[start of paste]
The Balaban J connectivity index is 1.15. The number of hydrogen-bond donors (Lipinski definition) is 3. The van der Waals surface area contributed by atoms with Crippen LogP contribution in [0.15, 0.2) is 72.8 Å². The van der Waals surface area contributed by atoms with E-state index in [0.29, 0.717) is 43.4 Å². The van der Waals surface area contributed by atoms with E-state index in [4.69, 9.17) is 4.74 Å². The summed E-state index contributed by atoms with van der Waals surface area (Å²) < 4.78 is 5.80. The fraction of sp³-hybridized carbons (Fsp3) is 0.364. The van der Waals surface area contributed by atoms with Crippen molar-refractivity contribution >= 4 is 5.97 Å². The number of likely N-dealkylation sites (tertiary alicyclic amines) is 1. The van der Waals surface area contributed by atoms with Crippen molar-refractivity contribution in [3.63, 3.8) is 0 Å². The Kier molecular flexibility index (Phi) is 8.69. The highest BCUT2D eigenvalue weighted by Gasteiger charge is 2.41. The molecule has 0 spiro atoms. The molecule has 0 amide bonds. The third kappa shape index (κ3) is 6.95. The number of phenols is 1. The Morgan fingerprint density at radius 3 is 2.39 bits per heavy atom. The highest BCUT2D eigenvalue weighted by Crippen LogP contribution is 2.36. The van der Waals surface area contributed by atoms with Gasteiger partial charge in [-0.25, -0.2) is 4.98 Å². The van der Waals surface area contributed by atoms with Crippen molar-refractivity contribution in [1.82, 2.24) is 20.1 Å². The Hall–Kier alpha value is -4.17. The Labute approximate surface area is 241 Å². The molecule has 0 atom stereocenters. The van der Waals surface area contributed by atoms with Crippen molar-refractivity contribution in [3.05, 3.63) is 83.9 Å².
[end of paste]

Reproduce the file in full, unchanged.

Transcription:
The Balaban J connectivity index is 1.15. The number of hydrogen-bond donors (Lipinski definition) is 3. The van der Waals surface area contributed by atoms with Crippen LogP contribution in [0.15, 0.2) is 72.8 Å². The van der Waals surface area contributed by atoms with E-state index in [0.29, 0.717) is 43.4 Å². The van der Waals surface area contributed by atoms with E-state index in [4.69, 9.17) is 4.74 Å². The summed E-state index contributed by atoms with van der Waals surface area (Å²) < 4.78 is 5.80. The fraction of sp³-hybridized carbons (Fsp3) is 0.364. The van der Waals surface area contributed by atoms with Crippen molar-refractivity contribution >= 4 is 5.97 Å². The number of likely N-dealkylation sites (tertiary alicyclic amines) is 1. The van der Waals surface area contributed by atoms with Crippen molar-refractivity contribution in [3.63, 3.8) is 0 Å². The Kier molecular flexibility index (Phi) is 8.69. The highest BCUT2D eigenvalue weighted by Gasteiger charge is 2.41. The molecule has 0 spiro atoms. The molecule has 0 amide bonds. The third kappa shape index (κ3) is 6.95. The number of phenols is 1. The Morgan fingerprint density at radius 3 is 2.39 bits per heavy atom. The highest BCUT2D eigenvalue weighted by Crippen LogP contribution is 2.36. The van der Waals surface area contributed by atoms with Gasteiger partial charge in [-0.25, -0.2) is 4.98 Å². The van der Waals surface area contributed by atoms with Crippen molar-refractivity contribution in [1.82, 2.24) is 20.1 Å². The Hall–Kier alpha value is -4.17. The Labute approximate surface area is 241 Å². The molecule has 0 atom stereocenters. The van der Waals surface area contributed by atoms with Crippen molar-refractivity contribution in [3.05, 3.63) is 83.9 Å².